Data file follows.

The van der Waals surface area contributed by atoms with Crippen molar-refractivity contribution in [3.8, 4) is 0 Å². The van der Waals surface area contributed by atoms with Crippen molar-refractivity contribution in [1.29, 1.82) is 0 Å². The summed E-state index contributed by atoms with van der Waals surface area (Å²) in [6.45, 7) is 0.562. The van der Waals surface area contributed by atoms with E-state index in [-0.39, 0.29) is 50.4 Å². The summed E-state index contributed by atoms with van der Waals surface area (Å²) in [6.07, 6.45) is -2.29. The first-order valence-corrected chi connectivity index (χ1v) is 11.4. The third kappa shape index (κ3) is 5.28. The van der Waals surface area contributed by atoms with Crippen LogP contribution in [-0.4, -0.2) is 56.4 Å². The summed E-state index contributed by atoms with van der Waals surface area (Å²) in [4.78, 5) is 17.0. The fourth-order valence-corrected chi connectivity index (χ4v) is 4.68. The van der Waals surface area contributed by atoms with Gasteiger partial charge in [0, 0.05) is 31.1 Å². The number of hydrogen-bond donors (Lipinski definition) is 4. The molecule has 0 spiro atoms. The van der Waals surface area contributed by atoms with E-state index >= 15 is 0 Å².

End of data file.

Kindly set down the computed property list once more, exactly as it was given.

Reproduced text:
The van der Waals surface area contributed by atoms with Crippen molar-refractivity contribution in [3.8, 4) is 0 Å². The van der Waals surface area contributed by atoms with Crippen molar-refractivity contribution in [1.29, 1.82) is 0 Å². The summed E-state index contributed by atoms with van der Waals surface area (Å²) in [6.45, 7) is 0.562. The van der Waals surface area contributed by atoms with E-state index in [-0.39, 0.29) is 50.4 Å². The summed E-state index contributed by atoms with van der Waals surface area (Å²) in [6.07, 6.45) is -2.29. The first-order valence-corrected chi connectivity index (χ1v) is 11.4. The third kappa shape index (κ3) is 5.28. The van der Waals surface area contributed by atoms with Crippen LogP contribution in [-0.4, -0.2) is 56.4 Å². The summed E-state index contributed by atoms with van der Waals surface area (Å²) in [4.78, 5) is 17.0. The fourth-order valence-corrected chi connectivity index (χ4v) is 4.68. The van der Waals surface area contributed by atoms with Gasteiger partial charge in [0, 0.05) is 31.1 Å². The number of hydrogen-bond donors (Lipinski definition) is 4. The molecule has 0 spiro atoms. The van der Waals surface area contributed by atoms with E-state index >= 15 is 0 Å².